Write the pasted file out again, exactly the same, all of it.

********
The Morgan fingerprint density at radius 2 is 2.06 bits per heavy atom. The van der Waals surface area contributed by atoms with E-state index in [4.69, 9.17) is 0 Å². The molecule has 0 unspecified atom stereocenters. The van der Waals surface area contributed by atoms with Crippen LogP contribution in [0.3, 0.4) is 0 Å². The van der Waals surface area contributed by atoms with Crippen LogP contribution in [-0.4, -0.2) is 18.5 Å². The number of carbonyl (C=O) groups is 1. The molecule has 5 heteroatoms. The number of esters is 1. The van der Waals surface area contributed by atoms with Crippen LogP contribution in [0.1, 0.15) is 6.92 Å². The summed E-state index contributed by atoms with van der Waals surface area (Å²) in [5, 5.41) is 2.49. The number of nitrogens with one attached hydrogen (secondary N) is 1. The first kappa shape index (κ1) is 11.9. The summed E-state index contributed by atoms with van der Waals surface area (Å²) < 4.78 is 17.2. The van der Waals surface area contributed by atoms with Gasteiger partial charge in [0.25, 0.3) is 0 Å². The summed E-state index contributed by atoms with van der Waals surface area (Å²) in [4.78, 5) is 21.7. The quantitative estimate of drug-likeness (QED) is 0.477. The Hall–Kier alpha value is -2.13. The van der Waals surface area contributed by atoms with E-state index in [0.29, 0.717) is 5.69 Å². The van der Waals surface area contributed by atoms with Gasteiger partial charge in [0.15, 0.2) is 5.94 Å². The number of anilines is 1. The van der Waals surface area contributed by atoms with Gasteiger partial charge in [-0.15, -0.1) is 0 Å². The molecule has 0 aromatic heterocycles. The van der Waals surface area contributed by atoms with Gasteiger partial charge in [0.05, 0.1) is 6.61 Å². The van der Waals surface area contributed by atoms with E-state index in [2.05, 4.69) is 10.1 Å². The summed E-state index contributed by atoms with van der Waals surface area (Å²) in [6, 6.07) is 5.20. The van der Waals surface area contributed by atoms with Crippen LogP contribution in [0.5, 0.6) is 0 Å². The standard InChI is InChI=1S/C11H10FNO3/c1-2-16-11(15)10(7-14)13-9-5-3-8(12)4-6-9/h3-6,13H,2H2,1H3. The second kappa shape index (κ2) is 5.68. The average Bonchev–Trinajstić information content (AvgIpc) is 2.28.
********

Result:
The Morgan fingerprint density at radius 2 is 2.06 bits per heavy atom. The van der Waals surface area contributed by atoms with E-state index in [4.69, 9.17) is 0 Å². The molecule has 0 unspecified atom stereocenters. The van der Waals surface area contributed by atoms with Crippen LogP contribution in [0.3, 0.4) is 0 Å². The van der Waals surface area contributed by atoms with Crippen LogP contribution in [-0.4, -0.2) is 18.5 Å². The number of carbonyl (C=O) groups is 1. The molecule has 5 heteroatoms. The number of esters is 1. The van der Waals surface area contributed by atoms with Crippen LogP contribution in [0.1, 0.15) is 6.92 Å². The summed E-state index contributed by atoms with van der Waals surface area (Å²) in [5, 5.41) is 2.49. The number of nitrogens with one attached hydrogen (secondary N) is 1. The first kappa shape index (κ1) is 11.9. The summed E-state index contributed by atoms with van der Waals surface area (Å²) < 4.78 is 17.2. The van der Waals surface area contributed by atoms with Gasteiger partial charge in [0.25, 0.3) is 0 Å². The summed E-state index contributed by atoms with van der Waals surface area (Å²) in [4.78, 5) is 21.7. The quantitative estimate of drug-likeness (QED) is 0.477. The Hall–Kier alpha value is -2.13. The van der Waals surface area contributed by atoms with E-state index in [0.29, 0.717) is 5.69 Å². The van der Waals surface area contributed by atoms with Gasteiger partial charge in [0.15, 0.2) is 5.94 Å². The number of anilines is 1. The van der Waals surface area contributed by atoms with Gasteiger partial charge in [-0.15, -0.1) is 0 Å². The molecule has 0 aromatic heterocycles. The van der Waals surface area contributed by atoms with Gasteiger partial charge in [0.05, 0.1) is 6.61 Å². The van der Waals surface area contributed by atoms with E-state index in [2.05, 4.69) is 10.1 Å². The summed E-state index contributed by atoms with van der Waals surface area (Å²) in [6, 6.07) is 5.20. The van der Waals surface area contributed by atoms with Crippen LogP contribution in [0.5, 0.6) is 0 Å². The standard InChI is InChI=1S/C11H10FNO3/c1-2-16-11(15)10(7-14)13-9-5-3-8(12)4-6-9/h3-6,13H,2H2,1H3. The second kappa shape index (κ2) is 5.68. The average Bonchev–Trinajstić information content (AvgIpc) is 2.28.